The opinion of an expert in the art on the question of obviousness of an invention is only one bit of evidence to be considered along with other evidence in the record, including the prior art. In re Weber, 341 F.2d 143, 52 CCPA 1015. The opinion of the board makes it clear that the board did not summarily dismiss the affidavit, but did consider it and found it lacking in persuasive effect. We find no error here.
Appellant has also argued that he has shown unexpected and surprising results in the use of NF-246, based upon the showing of the Regan affidavit. That affidavit reports clinical tests on the treatment of urinary tract infections in human patients. The board was unimpressed by this affidavit, noting that it reports that of 30 patients treated with 39 courses of the drug, 21 were unsuccessful. The board also noted that only 8 of 24 patients had good results at a daily dosage of 200 mgm., and that the investigators seem to have been mainly impressed with the lack of toxicity of NF-246, a characteristic already noted by Gever.
Appellant criticizes the board for failing to recognize that the reported clinical studes were run, as is customary with most initial drug investigations, at dosages well below the recommended levels. Appellant argues that even at this dosage level, which is from 2/5 to ½ the recommended dosage of NF-153, good results were obtained in 60% of the cases. He argues this to be a surprisingly good result, particularly since NF-246 is excreted in the urine at far lower levels than NF-153.
The trouble with appellant's arguments on this point is that they require us to guess what effect NF-153 would have at 2/5 to ½ the recommended level. It is only when the performance of the reference compound under similar conditions is established that it becomes possible to compare the performance of the claimed compound to show improved or unexpected results. From all that is shown in the affidavit, NF-246 may have been grossly inferior to NF-153 in these particular clinical tests.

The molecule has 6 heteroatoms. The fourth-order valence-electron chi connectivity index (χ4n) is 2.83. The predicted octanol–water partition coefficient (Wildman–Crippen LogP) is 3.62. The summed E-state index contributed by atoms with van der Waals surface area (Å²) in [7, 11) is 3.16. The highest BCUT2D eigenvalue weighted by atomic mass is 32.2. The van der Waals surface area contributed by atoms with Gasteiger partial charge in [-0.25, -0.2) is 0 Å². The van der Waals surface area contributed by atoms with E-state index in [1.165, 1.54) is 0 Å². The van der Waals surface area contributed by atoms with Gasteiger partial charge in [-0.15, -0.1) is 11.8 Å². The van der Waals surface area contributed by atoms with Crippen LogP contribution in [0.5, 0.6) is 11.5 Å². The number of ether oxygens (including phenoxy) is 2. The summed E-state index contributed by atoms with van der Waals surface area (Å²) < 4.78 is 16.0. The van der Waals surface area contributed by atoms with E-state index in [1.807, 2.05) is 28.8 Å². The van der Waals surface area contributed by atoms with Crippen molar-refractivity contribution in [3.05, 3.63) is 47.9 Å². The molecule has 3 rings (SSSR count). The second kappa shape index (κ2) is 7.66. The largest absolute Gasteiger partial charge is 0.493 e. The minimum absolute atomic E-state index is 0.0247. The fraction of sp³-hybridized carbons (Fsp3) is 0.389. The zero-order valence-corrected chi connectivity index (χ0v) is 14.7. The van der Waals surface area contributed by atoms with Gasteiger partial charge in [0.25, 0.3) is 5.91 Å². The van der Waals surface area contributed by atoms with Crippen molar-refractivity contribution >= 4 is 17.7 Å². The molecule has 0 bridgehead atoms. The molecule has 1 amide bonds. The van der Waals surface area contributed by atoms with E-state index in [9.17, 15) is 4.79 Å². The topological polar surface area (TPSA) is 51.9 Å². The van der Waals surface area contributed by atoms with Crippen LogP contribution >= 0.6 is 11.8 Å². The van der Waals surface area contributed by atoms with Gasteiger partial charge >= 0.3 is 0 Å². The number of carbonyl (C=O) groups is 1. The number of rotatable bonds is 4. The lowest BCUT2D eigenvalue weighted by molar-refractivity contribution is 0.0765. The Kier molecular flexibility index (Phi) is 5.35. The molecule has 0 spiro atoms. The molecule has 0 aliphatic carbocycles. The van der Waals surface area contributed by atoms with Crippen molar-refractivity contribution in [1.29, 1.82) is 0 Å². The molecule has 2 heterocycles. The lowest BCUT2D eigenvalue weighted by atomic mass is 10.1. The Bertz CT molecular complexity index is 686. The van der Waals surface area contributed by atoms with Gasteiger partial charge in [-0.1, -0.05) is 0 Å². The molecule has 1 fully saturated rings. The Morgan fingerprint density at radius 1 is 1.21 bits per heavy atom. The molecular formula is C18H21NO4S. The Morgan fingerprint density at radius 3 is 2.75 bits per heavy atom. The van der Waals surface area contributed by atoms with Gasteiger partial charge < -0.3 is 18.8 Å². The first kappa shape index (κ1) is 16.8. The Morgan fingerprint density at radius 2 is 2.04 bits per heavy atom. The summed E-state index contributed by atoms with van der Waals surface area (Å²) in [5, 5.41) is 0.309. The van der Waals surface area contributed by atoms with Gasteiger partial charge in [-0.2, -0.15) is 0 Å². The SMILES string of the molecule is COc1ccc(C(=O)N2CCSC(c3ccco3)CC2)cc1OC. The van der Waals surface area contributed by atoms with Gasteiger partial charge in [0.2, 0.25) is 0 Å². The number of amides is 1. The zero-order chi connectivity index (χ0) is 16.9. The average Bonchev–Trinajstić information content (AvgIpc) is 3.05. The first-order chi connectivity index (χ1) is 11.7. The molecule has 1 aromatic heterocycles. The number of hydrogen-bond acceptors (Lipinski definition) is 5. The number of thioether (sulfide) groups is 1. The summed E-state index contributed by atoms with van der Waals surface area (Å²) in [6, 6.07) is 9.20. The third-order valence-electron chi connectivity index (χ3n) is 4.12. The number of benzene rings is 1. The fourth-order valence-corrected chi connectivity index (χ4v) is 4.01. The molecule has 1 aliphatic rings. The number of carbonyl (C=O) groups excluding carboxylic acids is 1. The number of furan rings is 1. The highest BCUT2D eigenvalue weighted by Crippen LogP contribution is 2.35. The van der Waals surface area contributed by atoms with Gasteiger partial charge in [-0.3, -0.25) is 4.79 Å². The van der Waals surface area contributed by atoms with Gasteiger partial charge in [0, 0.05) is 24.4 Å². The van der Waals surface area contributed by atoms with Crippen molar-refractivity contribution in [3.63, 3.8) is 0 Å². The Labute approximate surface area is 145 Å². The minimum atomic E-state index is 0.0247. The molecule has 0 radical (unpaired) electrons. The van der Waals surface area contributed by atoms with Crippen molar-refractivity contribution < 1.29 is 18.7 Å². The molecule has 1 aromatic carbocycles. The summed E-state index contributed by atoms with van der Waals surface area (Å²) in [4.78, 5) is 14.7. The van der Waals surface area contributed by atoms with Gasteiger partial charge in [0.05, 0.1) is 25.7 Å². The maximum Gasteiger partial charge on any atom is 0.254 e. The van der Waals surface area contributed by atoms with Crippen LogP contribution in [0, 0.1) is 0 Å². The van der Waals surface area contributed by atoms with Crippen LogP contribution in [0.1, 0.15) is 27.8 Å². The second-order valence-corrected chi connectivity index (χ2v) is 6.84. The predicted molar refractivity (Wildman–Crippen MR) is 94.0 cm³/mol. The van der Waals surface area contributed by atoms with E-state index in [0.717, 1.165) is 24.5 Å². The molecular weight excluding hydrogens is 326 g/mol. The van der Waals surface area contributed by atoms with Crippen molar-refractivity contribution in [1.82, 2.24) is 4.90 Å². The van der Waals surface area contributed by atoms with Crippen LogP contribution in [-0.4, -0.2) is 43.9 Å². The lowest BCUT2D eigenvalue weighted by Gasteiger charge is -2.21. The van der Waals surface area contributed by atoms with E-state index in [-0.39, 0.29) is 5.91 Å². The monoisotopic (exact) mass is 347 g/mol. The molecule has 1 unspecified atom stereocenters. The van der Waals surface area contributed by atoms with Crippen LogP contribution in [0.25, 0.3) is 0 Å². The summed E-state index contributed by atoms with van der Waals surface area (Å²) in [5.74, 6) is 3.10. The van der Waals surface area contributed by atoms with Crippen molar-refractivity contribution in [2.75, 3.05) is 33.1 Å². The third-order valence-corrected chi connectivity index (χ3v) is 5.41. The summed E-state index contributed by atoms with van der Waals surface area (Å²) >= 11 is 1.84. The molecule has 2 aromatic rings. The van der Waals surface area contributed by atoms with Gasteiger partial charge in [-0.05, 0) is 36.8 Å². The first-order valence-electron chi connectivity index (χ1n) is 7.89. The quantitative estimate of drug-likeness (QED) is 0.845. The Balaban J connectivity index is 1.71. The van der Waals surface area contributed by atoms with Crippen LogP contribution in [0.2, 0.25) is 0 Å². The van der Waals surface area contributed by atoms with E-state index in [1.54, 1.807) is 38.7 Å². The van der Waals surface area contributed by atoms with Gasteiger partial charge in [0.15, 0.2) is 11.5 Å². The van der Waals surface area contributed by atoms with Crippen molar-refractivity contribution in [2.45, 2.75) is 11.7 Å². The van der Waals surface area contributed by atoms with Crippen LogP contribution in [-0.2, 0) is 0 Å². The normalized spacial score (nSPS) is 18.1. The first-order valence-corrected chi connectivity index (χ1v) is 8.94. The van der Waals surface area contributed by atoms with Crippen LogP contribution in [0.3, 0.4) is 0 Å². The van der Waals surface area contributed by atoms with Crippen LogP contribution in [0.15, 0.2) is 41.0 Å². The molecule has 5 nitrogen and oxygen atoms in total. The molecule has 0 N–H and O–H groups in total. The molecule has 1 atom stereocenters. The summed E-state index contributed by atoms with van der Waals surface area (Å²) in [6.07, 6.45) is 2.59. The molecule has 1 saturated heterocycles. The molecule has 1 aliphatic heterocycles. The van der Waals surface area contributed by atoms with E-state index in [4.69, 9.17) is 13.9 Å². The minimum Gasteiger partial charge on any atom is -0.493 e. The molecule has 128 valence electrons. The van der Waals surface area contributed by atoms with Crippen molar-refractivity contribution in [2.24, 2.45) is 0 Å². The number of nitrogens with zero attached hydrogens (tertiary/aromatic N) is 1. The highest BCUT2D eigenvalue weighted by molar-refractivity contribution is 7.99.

The Regan affidavit does appear to establish that several organisms are sensitive to NF-246 but not NF-153 in tests conducted in vitro. However, since the claimed invention is a method of combating bacterial urinary tract infections in a host, this showing is an inadequate substitute for comparative in vivo tests.
We agree with the examiner that one skilled in the art, knowing of the prior use of NF-246 as an orally administered antibacterial agent having a broad spectrum of antibacterial activity, including activity against E. coli, identified by Mintzer as one causitive organism in urinary tract infections, knowing of the low toxicity and substantial urinary excretion of NF-246, and knowing of its striking structural similarity to the known urinary tract antibacterial agent NF-153, would expect NF-246 to have utility in combating urinary tract infections. There is nothing in the affidavits which persuades us that the results achieved were unexpected in view of the prior art.
The decision of the board is therefore affirmed.
SMITH, Judge (dissenting).